Investors usually try to understand the risk and returns before investing in a mutual fund. They want their investment in different funds to witness capital appreciation. However, a factor that many investors oversee is taxes levied on the returns.
For example- You open a fixed deposit account and earn returns at an interest rate of 8% to 9%. The returns that you gain are taxed as they earned income when you file for taxes.
The same applies to mutual funds as well. The returns earned on mutual funds too are taxed.
Mutual funds are an instrument which collects money from the investors, invests them in different funds, and offers returns. The objective of mutual fund investment depends on the guidelines of the investor and expertise of the financial organisation.
There are two forms of returns in mutual funds-
While capital gains are the profits an investor receives after selling a mutual fund unit, the dividend is the returns earned when a fund pays interest.
However, both the returns are taxed. While you only look at returns from a mutual fund, you will also need to understand the tax that you will have to pay for the profits you make. Capital gains are taxed on the hands of the investor, while the fund organisation must pay the tax on returns earned on the dividend.
Capital gain is an increase in the value of a fund over time. It is the difference between the purchase value of a fund and the selling value of a fund.
For example- you invested Rs. 2 Lakhs in a mutual fund in the year 2019. But in the year 2020, the value of the fund became Rs. 2.10 Lakhs. The difference of Rs. 10,000 is capital gains.
The government taxes the capital gains that you earn. The type of mutual fund and the period of the investment impact the tax. There are two types of capital gains tax, such as Long Term Capital Gains Tax (LTCG) and Short Term Capital Gains Tax (STCG).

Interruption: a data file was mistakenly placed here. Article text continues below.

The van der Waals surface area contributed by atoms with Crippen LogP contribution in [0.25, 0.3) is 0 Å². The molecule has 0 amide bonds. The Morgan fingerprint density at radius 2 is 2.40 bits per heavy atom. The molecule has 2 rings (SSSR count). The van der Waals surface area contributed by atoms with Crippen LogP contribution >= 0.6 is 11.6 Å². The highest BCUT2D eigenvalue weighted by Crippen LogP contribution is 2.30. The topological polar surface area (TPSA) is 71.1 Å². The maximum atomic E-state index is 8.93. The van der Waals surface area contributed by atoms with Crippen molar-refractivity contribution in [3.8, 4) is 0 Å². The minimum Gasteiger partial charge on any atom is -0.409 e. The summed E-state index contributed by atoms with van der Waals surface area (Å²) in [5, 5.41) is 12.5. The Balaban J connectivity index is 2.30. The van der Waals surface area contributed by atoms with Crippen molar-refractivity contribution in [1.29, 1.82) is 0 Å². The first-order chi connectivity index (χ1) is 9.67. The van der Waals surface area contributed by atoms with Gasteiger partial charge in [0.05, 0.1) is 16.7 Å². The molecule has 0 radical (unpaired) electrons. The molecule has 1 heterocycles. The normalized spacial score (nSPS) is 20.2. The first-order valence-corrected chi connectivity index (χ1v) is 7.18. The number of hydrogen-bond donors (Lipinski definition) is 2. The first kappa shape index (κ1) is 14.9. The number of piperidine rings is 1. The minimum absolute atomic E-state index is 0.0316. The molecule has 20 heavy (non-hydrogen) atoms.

When an investor stays invested in a mutual fund for a short time, be it for equity funds or debt funds, the profits earned from it are short term capital gains.
Equity schemes have 65% investment in equity funds. However, when the investment in equity is less than 65%, the investment becomes a debt fund. Equity mutual funds are schemes that have a stake in shares and stocks, while debt mutual funds invest in corporate bonds, treasury bills, government securities, etc. Unlike the short-term capital gains from equity funds, the short-term capital gains from debt funds are not taxed under Section 111A.
The tax rates vary for equity funds and debt funds. Short term capital gain tax on the mutual fund for equity funds is 15%. But short-term capital gains for non-equity investments are taxed as per the income tax slab rate of the investor. An investor can adjust short term capital losses against short term and long-term capital gains.
|Equity Funds||Up to 12 Months||15%|
|Non-Equity Funds||Up to 36 Months||Income Tax Slab Rate|
The period of short term capital gain on a mutual fund is different for equity and debt funds. When an investor sells equity funds in 12 months after purchase, they become short term capital gains. A tax rate of 15% is applicable on the returns. But for debt fund, the period is up to 36 months. The tax rate on STCG on debt funds is as per the income tax slab of the investor. The tax rate of short-term capital gains will be 20% if the investor falls in 20% tax slab rate. The debt fund will also be charged 4% cess.
While you must research the returns of funds you want to invest in, you also need to find out how much tax you will have to pay.